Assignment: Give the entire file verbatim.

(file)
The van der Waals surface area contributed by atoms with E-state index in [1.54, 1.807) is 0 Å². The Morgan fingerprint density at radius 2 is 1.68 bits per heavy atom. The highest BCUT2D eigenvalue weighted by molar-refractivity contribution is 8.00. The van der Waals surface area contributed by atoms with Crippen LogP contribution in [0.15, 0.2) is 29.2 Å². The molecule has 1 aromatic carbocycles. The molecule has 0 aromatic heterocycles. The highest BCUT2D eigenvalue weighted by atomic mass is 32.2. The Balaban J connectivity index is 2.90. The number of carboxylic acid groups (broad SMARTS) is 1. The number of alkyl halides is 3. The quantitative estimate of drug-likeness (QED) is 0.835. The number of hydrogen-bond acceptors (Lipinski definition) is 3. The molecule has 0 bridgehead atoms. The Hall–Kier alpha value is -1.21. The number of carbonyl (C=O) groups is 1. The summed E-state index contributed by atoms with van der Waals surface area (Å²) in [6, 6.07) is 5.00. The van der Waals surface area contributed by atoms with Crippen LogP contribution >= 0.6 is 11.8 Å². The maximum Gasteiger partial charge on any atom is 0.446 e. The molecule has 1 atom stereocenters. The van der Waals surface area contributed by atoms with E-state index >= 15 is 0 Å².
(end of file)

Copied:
The van der Waals surface area contributed by atoms with E-state index in [1.54, 1.807) is 0 Å². The Morgan fingerprint density at radius 2 is 1.68 bits per heavy atom. The highest BCUT2D eigenvalue weighted by molar-refractivity contribution is 8.00. The van der Waals surface area contributed by atoms with Crippen LogP contribution in [0.15, 0.2) is 29.2 Å². The molecule has 1 aromatic carbocycles. The molecule has 0 aromatic heterocycles. The highest BCUT2D eigenvalue weighted by atomic mass is 32.2. The Balaban J connectivity index is 2.90. The number of carboxylic acid groups (broad SMARTS) is 1. The number of alkyl halides is 3. The quantitative estimate of drug-likeness (QED) is 0.835. The number of hydrogen-bond acceptors (Lipinski definition) is 3. The molecule has 0 bridgehead atoms. The Hall–Kier alpha value is -1.21. The number of carbonyl (C=O) groups is 1. The summed E-state index contributed by atoms with van der Waals surface area (Å²) in [6, 6.07) is 5.00. The van der Waals surface area contributed by atoms with Crippen LogP contribution >= 0.6 is 11.8 Å². The maximum Gasteiger partial charge on any atom is 0.446 e. The molecule has 1 atom stereocenters. The van der Waals surface area contributed by atoms with E-state index >= 15 is 0 Å².